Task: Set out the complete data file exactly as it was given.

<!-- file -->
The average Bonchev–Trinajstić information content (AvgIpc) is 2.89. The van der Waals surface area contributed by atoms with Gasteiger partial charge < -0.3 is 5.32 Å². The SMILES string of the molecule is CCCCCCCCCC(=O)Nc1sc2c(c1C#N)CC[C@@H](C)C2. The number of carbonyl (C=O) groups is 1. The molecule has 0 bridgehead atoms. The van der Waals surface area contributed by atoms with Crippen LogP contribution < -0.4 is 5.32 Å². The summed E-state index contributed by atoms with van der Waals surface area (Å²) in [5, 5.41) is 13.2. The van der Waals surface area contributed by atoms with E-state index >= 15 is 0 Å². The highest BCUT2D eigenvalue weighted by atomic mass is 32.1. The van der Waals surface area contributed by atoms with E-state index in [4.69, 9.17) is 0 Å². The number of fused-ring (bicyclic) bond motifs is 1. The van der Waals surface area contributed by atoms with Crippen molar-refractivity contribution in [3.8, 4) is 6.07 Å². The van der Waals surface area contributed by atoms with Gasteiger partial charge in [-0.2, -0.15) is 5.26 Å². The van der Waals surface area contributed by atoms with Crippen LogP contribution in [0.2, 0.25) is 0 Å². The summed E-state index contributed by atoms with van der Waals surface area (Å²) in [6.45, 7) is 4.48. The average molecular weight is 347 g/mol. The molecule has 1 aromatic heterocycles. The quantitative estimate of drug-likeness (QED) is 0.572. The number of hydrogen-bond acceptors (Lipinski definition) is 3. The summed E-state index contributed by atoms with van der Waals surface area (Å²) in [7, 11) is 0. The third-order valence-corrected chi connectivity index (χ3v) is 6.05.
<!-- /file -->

The average Bonchev–Trinajstić information content (AvgIpc) is 2.89. The van der Waals surface area contributed by atoms with Gasteiger partial charge < -0.3 is 5.32 Å². The SMILES string of the molecule is CCCCCCCCCC(=O)Nc1sc2c(c1C#N)CC[C@@H](C)C2. The number of carbonyl (C=O) groups is 1. The molecule has 0 bridgehead atoms. The van der Waals surface area contributed by atoms with Crippen LogP contribution < -0.4 is 5.32 Å². The summed E-state index contributed by atoms with van der Waals surface area (Å²) in [5, 5.41) is 13.2. The van der Waals surface area contributed by atoms with E-state index >= 15 is 0 Å². The highest BCUT2D eigenvalue weighted by atomic mass is 32.1. The van der Waals surface area contributed by atoms with E-state index in [4.69, 9.17) is 0 Å². The number of fused-ring (bicyclic) bond motifs is 1. The van der Waals surface area contributed by atoms with Crippen molar-refractivity contribution in [3.8, 4) is 6.07 Å². The van der Waals surface area contributed by atoms with Gasteiger partial charge in [-0.2, -0.15) is 5.26 Å². The van der Waals surface area contributed by atoms with Crippen LogP contribution in [0.2, 0.25) is 0 Å². The summed E-state index contributed by atoms with van der Waals surface area (Å²) in [6.45, 7) is 4.48. The average molecular weight is 347 g/mol. The molecule has 1 aromatic heterocycles. The quantitative estimate of drug-likeness (QED) is 0.572. The number of hydrogen-bond acceptors (Lipinski definition) is 3. The summed E-state index contributed by atoms with van der Waals surface area (Å²) in [7, 11) is 0. The third-order valence-corrected chi connectivity index (χ3v) is 6.05.